until the burial, which usually took place on the day of the death. Even to
this day Oriental funerals are characterized by noisy uproar and frantic
demonstrations of sorrow, made by real and hired mourners. Flute-players,
then as now, mingle the plaintive strains of their instruments with the
piercing cries of those females who made mourning a profession.
5:39 And when he was entered in, he saith
unto them, Why make ye a tumult, and weep? the child is
not dead, but sleepeth1.
The child is not dead, but sleepeth. Jesus used this figurative
language with regard to Lazarus, and explained by this he meant death (John
5:40 And they
laughed him to scorn1. But he,
having put them all forth2, taketh
the father of the child and her mother and them that were with him, and goeth in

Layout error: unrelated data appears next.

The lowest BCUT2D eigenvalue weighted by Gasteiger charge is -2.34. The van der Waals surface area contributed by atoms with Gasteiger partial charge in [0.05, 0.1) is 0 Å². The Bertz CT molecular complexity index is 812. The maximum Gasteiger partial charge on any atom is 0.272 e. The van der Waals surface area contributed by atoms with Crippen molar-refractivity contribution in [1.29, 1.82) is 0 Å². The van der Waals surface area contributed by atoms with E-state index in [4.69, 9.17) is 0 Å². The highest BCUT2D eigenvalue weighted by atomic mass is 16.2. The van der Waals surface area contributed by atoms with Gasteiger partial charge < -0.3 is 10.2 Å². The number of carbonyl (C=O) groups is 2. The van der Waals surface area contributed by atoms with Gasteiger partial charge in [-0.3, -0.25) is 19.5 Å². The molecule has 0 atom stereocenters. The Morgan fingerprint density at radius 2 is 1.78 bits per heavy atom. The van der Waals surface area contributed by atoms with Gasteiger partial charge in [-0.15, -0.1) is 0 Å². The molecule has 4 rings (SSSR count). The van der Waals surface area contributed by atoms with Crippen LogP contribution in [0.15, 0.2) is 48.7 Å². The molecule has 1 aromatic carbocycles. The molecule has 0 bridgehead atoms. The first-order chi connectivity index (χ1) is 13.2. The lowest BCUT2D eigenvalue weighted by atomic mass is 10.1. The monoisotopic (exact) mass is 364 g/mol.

where the child was3.
And they laughed him to scorn. His words formed a criticism as to
their judgment and experience as to death, and threatened to interrupt them
in earning their funeral dues.
But he, having put them all forth. Because their tumult was
unsuited to the solemnity and sublimity of a resurrection. They were in the
outer room--not in the room where the dead child lay.
Taketh the father of the child and her mother and them that were with
him, and goeth in where the child was. The phrase "them that were
with him" refers to the three: Peter, James, and John (Mark
5:37). Jesus took with him five witnesses, because in the small space of
the room few could see distinctly what happened, and those not seeing